Verdun – Review
Follow Genre: Action, Sim, Strategy, FPS
Developer: M2H, Blackmill Games
Publisher: Blackmill Games, M2H
Platform: PC

Verdun – Review

Site Score
Good: several sectors each with large maps, authentic visual and audio design, skill-required gameplay, turn-based trench warfare, mature community
Bad: loadout can only be changed/unlocked during games, no singe-player narrative, no "loot" system, no friendly fire
User Score
(5 votes)
Click to vote
VN:F [1.9.22_1171]
Rating: 9.2/10 (5 votes cast)

Less than a year ago, Verdun was released as a Steam Early Access game. The successful collaboration of M2H and BlackMill Games has finally reached a point where the developers are happy to release the game in all its glory. Many features and content has been added only shortly after our preview, which you can read here, but even more has been added since.



A hundred years ago, during the first World War, German and French soldiers roamed the fields of Verdun. The Germans provoked the French into counter-attacks and counter-offensives, hoping to gain ground. You are an active soldier, covered knee-deep in dirt and living in these muddy trenches. You duck right on time, only to see that one of your regiments finest has fallen victim of the bullet hail. The artillery fire never seems to cease and you pray for your life and that of others. Being in the front line is hell and you know it. Orders are being shouted and you get ready to follow them – even if it means dying in these fields that has already taken many lives. The counter-attack begins and you move swiftly with your comrades over the trenches. Soldiers, frozen in time and life, lay scattered around the fields. Their injured bodies now provide a large feast for the rats that don’t seem to shy away from the horrors. You see a shimmering somewhere in the distant trenches. Your body stands still, your mind still racing. Breathing becomes ragged. A comrade not far from you starts shouting for the medic as he points in your direction, not able to reach you without being seen by the sniper. You look down and notice your filthy uniform, soaking in the blood. Your legs buckle and you fall down on your knees, shocked what this means. Toppling over, you see the medic far behind. Darkness overtakes you and nothing but silence fills your ears.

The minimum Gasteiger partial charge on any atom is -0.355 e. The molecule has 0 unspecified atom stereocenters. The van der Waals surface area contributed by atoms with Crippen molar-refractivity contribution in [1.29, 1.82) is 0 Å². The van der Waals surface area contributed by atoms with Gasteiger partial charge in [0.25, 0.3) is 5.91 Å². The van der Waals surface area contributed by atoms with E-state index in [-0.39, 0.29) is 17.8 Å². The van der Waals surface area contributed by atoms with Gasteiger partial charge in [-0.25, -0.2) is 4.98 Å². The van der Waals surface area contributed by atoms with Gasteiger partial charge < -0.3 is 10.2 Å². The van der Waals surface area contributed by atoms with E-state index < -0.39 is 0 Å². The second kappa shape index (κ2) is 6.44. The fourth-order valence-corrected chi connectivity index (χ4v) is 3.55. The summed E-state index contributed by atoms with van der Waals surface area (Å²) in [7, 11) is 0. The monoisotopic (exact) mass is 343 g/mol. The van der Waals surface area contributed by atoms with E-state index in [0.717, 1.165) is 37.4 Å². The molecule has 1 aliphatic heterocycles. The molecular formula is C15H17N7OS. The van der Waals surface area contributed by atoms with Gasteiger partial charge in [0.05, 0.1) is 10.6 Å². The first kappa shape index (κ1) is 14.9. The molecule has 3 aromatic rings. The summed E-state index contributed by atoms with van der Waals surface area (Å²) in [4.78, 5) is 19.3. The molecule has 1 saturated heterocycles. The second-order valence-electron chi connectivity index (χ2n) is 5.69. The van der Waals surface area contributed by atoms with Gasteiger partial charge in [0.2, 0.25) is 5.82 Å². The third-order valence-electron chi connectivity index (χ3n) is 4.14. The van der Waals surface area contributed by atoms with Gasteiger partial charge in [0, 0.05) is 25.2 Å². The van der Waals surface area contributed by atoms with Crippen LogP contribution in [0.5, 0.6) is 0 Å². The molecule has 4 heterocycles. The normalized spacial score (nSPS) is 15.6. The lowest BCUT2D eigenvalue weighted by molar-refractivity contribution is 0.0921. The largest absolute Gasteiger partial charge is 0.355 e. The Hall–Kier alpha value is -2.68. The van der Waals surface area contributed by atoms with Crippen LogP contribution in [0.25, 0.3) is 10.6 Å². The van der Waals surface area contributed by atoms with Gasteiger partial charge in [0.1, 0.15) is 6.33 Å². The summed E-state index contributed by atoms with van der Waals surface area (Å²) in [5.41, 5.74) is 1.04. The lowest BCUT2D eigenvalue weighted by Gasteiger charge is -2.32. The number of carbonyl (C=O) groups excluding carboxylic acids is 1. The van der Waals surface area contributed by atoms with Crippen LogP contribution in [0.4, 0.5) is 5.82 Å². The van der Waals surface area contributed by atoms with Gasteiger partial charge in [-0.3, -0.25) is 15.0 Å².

Verdun scr2

Alright, I may have been overdoing the storyline but as the game does not have a narrative, you can simply force your own story upon it. The gameplay focuses on being historically correct during this era, more specifically during these battles, so it cannot be hard to imagine what must’ve happened.


The visuals have undergone a notable change since the preview. A positive one I may add. The game now uses the brand new Unity 5 engine, allowing details to come out properly. This also allows for better lightning and shading improvements. It simply adds that extra spice the game needed to become as realistic as possible, on top of being historical correct. With this update, the horrible depth of field from before has also been tackled.


The soundtrack you’ll hear in the menu is authentic music from that era. But since it’s a multiplayer game, you won’t be idling in the menu for long. Luckily, the sound design during combat is equally brilliant although it’s doesn’t have a soundtrack. There’s no need either because there is too much going on in the fields around you. Each weapon has their unique sound which adds to the extreme realism of the game. This in combination with “charge” sounds, attack commando’s and mortars flying around you, will make you feel at war.

Verdun scr3


Firstly, Verdun is not your typical first person shooter game. You do not get to run around like a madman – although you can still do that but you might get punished for desertion. Verdun uses turn-based gameplay where you attack or defend in combination with squads. Currently there are seven types of squads, four for the French side and three for the German side. Each of these squads have four different classes with each three tiers of weapons. You can simply join a squad or create your own squad. You’ll be leveling up your account but also your squad while unlocking different tiers of weapons with career points, which are earned by leveling. It sounds incredibly complicated and at the beginning it truly is. Once you understand how it all works, it’s almost child’s play.